A Sketch of the Life of Com. Robert F. Stockton: With an Appendix : Comprising His Correspondence with the Navy Department Respecting His Conquest of California : and Extracts from the Defence of Col. J.C. Fremont, in Relation to the Same Subject : Together with His Speeches in the Senate of the United States, and His Political Letters
Derby & Jackson, 1856 - 341 strani
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advance affairs American Angeles appeared appointed army arrival authority believe British California called Captain character charge Ciudad civil Colonel command Commodore Stockton Congress considered Constitution construction contract course Democratic Department desire determined directed duty enemy express feelings fire force Fremont friends give given Governor guns hands honour hope horses human hundred immediately important Indians interests Jersey Kearney land leave Legislature letter Lieutenant means ment Mexico military naval navy necessary never object occasion offered officers opinion party passed patriotic performed political position possession prepared present President principles proceeded protection question received reference regard relation respect sailors San Diego Secretary Senate ship soon success taken territory thing tion troops United vessel views Washington whole
Stran 55 - The principle asserted is, that one legislature is competent to repeal any act which a former legislature was competent to pass; and that one legislature cannot abridge the powers of a succeeding legislature. The correctness of this principle, so far as respects general legislation, can never be controverted. But if an act be done under a law, a succeeding legislature cannot undo it. The past cannot be recalled by the most absolute power.
Stran 150 - ... acquired bloodless possession of the Californias, and the American flag has been raised at every important point in that province. " I congratulate you on the success which has thus attended our military and naval operations. In less than seven months after Mexico commenced hostilities, at a time...
Stran 5 - It seemed that, not being able to negotiate with me, and having lost the battles of the 8th and 9th, they met Colonel Fremont, on the 12th instant, on his way here, who, not knowing what had occurred, entered into the capitulation with them, which I now send to you; and although I refused to do it myself, still I have thought it best to approve it.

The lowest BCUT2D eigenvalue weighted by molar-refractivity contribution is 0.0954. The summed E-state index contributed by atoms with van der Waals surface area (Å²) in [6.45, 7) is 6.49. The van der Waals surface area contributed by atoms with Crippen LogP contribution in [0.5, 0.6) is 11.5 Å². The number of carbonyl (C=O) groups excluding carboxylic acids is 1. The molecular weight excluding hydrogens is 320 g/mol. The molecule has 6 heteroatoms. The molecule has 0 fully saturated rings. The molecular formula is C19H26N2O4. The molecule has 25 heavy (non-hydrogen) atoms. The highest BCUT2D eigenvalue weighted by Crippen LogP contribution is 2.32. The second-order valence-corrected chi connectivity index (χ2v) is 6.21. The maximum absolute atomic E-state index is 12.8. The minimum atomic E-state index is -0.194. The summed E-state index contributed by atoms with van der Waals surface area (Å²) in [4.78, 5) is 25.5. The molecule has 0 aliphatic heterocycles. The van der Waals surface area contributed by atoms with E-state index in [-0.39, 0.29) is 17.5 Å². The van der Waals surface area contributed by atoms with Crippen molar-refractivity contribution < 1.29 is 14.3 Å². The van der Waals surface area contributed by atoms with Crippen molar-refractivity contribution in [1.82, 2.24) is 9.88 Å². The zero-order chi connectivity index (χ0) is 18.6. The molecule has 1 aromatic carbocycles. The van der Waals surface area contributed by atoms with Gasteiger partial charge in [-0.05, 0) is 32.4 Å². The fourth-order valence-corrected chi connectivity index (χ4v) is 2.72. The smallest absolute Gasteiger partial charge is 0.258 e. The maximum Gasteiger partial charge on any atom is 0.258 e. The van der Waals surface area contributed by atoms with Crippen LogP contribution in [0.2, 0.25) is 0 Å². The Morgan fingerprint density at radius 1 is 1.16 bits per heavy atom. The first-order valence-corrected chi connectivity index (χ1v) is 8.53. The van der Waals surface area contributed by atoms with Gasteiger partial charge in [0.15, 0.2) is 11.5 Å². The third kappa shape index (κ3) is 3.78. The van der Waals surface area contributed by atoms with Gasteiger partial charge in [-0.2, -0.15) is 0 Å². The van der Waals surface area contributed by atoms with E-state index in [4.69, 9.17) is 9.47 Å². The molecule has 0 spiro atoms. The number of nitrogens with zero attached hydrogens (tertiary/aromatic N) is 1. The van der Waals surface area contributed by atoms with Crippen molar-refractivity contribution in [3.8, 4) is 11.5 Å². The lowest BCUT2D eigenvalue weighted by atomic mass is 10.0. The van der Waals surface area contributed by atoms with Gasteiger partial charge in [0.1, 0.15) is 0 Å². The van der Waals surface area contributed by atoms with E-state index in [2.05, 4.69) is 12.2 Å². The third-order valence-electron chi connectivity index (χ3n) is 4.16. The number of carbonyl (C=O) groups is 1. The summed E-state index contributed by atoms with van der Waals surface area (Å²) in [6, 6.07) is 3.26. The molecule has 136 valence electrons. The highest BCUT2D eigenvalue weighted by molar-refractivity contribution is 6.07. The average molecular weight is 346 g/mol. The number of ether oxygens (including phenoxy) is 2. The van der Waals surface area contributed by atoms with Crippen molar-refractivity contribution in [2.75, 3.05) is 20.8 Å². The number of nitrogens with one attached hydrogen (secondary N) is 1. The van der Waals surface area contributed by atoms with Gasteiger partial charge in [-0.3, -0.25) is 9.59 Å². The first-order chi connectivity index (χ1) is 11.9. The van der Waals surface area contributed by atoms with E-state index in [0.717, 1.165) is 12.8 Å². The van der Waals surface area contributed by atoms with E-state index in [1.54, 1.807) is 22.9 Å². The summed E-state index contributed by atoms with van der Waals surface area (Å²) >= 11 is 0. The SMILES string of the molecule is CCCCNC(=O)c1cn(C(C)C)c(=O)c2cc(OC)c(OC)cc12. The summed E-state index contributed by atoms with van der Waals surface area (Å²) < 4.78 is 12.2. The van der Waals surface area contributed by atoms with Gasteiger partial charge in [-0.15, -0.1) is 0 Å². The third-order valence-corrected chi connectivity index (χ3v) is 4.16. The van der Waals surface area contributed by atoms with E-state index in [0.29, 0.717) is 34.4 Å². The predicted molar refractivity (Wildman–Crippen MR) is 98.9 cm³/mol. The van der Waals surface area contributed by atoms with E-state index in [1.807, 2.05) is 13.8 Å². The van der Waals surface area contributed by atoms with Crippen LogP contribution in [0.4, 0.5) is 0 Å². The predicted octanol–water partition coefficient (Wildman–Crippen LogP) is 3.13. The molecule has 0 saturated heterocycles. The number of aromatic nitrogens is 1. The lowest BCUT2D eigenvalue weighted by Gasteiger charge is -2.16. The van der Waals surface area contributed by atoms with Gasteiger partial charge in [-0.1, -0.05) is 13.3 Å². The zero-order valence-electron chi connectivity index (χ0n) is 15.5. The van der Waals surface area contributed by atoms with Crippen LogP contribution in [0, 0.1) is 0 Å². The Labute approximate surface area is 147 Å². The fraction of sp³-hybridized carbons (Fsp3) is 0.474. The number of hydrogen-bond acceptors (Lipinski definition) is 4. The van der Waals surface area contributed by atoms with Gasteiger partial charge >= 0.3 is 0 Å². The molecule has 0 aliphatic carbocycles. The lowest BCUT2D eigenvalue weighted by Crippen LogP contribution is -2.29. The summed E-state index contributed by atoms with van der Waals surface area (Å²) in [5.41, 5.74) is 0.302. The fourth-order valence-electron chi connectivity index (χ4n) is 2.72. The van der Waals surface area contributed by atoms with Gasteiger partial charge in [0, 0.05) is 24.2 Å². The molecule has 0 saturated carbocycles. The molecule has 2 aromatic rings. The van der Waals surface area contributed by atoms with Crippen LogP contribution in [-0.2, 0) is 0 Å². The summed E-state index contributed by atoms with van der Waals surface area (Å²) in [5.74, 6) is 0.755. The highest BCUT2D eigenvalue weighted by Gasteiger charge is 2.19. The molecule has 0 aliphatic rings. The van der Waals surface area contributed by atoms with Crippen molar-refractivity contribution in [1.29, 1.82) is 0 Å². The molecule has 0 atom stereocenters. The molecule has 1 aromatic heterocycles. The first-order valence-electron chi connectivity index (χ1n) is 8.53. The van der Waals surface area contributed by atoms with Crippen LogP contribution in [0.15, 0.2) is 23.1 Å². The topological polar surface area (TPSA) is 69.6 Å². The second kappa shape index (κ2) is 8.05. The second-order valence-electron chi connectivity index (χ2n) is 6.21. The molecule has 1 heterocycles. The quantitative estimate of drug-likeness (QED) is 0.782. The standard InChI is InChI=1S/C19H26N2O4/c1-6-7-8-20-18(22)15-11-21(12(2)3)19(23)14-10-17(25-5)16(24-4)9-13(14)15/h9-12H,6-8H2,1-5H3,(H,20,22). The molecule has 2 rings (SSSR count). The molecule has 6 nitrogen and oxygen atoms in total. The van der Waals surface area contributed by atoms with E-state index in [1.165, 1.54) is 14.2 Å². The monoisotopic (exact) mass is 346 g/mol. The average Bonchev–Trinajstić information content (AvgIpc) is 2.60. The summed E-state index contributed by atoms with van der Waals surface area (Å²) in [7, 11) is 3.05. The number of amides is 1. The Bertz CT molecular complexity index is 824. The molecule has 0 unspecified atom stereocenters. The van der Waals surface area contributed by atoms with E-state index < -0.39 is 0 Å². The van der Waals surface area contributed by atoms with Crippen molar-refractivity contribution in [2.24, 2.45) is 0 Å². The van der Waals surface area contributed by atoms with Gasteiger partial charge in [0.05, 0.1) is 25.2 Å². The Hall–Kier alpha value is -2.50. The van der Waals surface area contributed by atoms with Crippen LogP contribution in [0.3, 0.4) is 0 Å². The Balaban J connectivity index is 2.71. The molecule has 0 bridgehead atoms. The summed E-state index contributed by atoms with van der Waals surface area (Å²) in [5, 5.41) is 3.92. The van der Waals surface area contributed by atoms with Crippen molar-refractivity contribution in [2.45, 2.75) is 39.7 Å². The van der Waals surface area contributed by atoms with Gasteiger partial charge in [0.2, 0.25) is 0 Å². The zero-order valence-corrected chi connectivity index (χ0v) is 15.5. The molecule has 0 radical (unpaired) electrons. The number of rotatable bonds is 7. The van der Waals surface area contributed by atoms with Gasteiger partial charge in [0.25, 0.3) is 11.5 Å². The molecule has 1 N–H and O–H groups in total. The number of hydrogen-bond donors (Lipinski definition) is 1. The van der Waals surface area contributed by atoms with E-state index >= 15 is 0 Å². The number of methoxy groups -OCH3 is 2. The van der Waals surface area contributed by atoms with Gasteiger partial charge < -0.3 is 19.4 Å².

Stran 9 - Our men were badly clothed, and their shoes generally made by themselves out of canvas. It was very cold and the roads heavy. Our animals were all poor and weak, some of them giving out daily, which gave much hard work to the men in dragging the heavy carts, loaded with ammunition and provisions, through deep sands and up steep ascents...
Stran 149 - SIR: I have the honor to be in receipt of your favor of last night, in which I am directed to suspend the execution of orders which, in my capacity of military commandant of this territory, I had received from Commodore Stockton, governor and commnnder-in-chief in California.
Stran 72 - One great principle, which we should lay down as immovably true, is, that, if a good work cannot be carried on by the calm, self-controlled, benevolent spirit of Christianity, then the time for doing it has not come. God asks not the aid of our vices. He can overrule them for good, but they are not the chosen instruments of human happiness.
Stran 21 - Bernardo, about thirty miles from San Diego. Captain Gillespie was immediately ordered to have as many men as he could mount, with a piece of artillery, ready to march for the purpose of surprising the insurgents in their camp. Another expedition, under command of Captain...
Stran 37 - I wish you would do so, and as quickly as possible. The fear of this letter falling into Mexican hands prevents me from writing more. Your express by Mr. Carson was met on the Del Norte, and your mail must have reached Washington at least ten days since.
Stran 84 - Guerriere came down. That one event was worth more to the Republic than all the money which has ever been expended for the navy. Since that day, the navy has had no stain upon its escutcheon, but has been cherished as your pride and glory. And the American sailor has established a reputation throughout the world, — in peace and in war, in storm and in battle, — for heroism and prowess unsurpassed.